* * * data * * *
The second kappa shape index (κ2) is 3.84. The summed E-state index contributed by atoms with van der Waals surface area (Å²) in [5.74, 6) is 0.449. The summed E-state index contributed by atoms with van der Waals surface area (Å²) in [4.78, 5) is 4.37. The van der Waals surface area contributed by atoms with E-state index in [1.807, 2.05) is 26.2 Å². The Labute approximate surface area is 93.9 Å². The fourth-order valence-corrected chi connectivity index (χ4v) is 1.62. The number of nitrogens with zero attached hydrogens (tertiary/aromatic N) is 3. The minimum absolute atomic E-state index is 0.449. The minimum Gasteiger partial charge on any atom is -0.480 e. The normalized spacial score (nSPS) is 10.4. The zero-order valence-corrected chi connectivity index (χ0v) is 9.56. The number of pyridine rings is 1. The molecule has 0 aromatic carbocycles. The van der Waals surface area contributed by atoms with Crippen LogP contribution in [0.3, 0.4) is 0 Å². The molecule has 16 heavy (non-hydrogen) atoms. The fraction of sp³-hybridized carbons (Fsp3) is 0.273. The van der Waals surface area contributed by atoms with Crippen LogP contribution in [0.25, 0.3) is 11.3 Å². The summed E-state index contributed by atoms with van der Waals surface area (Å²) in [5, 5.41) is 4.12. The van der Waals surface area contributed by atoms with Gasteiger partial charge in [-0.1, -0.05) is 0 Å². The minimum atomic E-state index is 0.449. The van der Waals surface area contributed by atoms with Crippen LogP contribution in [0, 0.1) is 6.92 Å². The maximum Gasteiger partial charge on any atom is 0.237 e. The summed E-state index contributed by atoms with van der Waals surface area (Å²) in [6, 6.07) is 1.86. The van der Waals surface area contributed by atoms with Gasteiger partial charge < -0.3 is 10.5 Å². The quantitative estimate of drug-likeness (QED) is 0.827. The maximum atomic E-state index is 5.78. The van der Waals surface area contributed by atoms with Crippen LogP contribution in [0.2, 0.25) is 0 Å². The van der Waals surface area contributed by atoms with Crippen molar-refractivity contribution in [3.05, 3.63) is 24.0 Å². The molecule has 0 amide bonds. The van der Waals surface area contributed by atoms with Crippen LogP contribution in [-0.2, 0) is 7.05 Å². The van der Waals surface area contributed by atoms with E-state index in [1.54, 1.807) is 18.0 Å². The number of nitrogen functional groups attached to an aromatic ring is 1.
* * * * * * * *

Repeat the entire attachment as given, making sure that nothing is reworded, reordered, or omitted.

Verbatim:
The second kappa shape index (κ2) is 3.84. The summed E-state index contributed by atoms with van der Waals surface area (Å²) in [5.74, 6) is 0.449. The summed E-state index contributed by atoms with van der Waals surface area (Å²) in [4.78, 5) is 4.37. The van der Waals surface area contributed by atoms with E-state index in [1.807, 2.05) is 26.2 Å². The Labute approximate surface area is 93.9 Å². The fourth-order valence-corrected chi connectivity index (χ4v) is 1.62. The number of nitrogens with zero attached hydrogens (tertiary/aromatic N) is 3. The minimum absolute atomic E-state index is 0.449. The minimum Gasteiger partial charge on any atom is -0.480 e. The normalized spacial score (nSPS) is 10.4. The zero-order valence-corrected chi connectivity index (χ0v) is 9.56. The number of pyridine rings is 1. The molecule has 0 aromatic carbocycles. The van der Waals surface area contributed by atoms with Crippen LogP contribution in [0.3, 0.4) is 0 Å². The molecule has 16 heavy (non-hydrogen) atoms. The fraction of sp³-hybridized carbons (Fsp3) is 0.273. The van der Waals surface area contributed by atoms with Crippen LogP contribution in [0.25, 0.3) is 11.3 Å². The summed E-state index contributed by atoms with van der Waals surface area (Å²) in [5, 5.41) is 4.12. The van der Waals surface area contributed by atoms with Gasteiger partial charge in [-0.1, -0.05) is 0 Å². The minimum atomic E-state index is 0.449. The van der Waals surface area contributed by atoms with Crippen LogP contribution in [0, 0.1) is 6.92 Å². The maximum Gasteiger partial charge on any atom is 0.237 e. The summed E-state index contributed by atoms with van der Waals surface area (Å²) in [6, 6.07) is 1.86. The van der Waals surface area contributed by atoms with Gasteiger partial charge < -0.3 is 10.5 Å². The quantitative estimate of drug-likeness (QED) is 0.827. The maximum atomic E-state index is 5.78. The van der Waals surface area contributed by atoms with Crippen LogP contribution in [0.2, 0.25) is 0 Å². The van der Waals surface area contributed by atoms with Crippen molar-refractivity contribution in [3.05, 3.63) is 24.0 Å². The molecule has 0 amide bonds. The van der Waals surface area contributed by atoms with Crippen LogP contribution in [-0.2, 0) is 7.05 Å². The van der Waals surface area contributed by atoms with E-state index in [1.54, 1.807) is 18.0 Å². The number of nitrogen functional groups attached to an aromatic ring is 1.